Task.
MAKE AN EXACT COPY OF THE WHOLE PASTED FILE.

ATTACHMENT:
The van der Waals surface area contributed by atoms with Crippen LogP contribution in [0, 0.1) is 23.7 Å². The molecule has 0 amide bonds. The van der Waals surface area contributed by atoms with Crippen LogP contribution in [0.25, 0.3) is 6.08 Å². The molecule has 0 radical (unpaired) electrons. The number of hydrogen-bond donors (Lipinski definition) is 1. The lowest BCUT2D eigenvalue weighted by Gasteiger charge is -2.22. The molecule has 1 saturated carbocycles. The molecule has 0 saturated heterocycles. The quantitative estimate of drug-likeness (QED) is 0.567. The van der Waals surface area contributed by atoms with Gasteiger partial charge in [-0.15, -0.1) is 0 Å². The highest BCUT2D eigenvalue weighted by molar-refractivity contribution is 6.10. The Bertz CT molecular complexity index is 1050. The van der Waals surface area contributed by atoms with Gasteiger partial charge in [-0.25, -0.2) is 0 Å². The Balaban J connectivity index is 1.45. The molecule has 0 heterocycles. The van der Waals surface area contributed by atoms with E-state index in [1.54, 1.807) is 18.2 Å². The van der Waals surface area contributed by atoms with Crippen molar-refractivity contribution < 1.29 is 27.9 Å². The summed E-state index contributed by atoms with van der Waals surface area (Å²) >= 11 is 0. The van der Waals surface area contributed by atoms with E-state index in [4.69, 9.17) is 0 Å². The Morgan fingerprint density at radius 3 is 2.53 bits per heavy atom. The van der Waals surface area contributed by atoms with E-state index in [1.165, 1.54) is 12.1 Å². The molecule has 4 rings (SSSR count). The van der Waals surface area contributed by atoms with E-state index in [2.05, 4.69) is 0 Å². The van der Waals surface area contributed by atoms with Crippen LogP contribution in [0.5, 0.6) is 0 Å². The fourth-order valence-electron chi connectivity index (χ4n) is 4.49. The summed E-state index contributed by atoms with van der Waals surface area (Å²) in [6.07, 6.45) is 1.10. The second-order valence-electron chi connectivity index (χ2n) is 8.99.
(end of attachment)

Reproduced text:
The van der Waals surface area contributed by atoms with Crippen LogP contribution in [0, 0.1) is 23.7 Å². The molecule has 0 amide bonds. The van der Waals surface area contributed by atoms with Crippen LogP contribution in [0.25, 0.3) is 6.08 Å². The molecule has 0 radical (unpaired) electrons. The number of hydrogen-bond donors (Lipinski definition) is 1. The lowest BCUT2D eigenvalue weighted by Gasteiger charge is -2.22. The molecule has 1 saturated carbocycles. The molecule has 0 saturated heterocycles. The quantitative estimate of drug-likeness (QED) is 0.567. The van der Waals surface area contributed by atoms with Gasteiger partial charge in [-0.15, -0.1) is 0 Å². The highest BCUT2D eigenvalue weighted by molar-refractivity contribution is 6.10. The Bertz CT molecular complexity index is 1050. The van der Waals surface area contributed by atoms with Gasteiger partial charge in [-0.25, -0.2) is 0 Å². The Balaban J connectivity index is 1.45. The molecule has 0 heterocycles. The van der Waals surface area contributed by atoms with E-state index in [1.54, 1.807) is 18.2 Å². The van der Waals surface area contributed by atoms with Crippen molar-refractivity contribution < 1.29 is 27.9 Å². The summed E-state index contributed by atoms with van der Waals surface area (Å²) >= 11 is 0. The van der Waals surface area contributed by atoms with E-state index in [4.69, 9.17) is 0 Å². The Morgan fingerprint density at radius 3 is 2.53 bits per heavy atom. The van der Waals surface area contributed by atoms with E-state index in [1.165, 1.54) is 12.1 Å². The molecule has 4 rings (SSSR count). The van der Waals surface area contributed by atoms with E-state index in [2.05, 4.69) is 0 Å². The van der Waals surface area contributed by atoms with Crippen LogP contribution in [0.5, 0.6) is 0 Å². The fourth-order valence-electron chi connectivity index (χ4n) is 4.49. The summed E-state index contributed by atoms with van der Waals surface area (Å²) in [6.07, 6.45) is 1.10. The second-order valence-electron chi connectivity index (χ2n) is 8.99.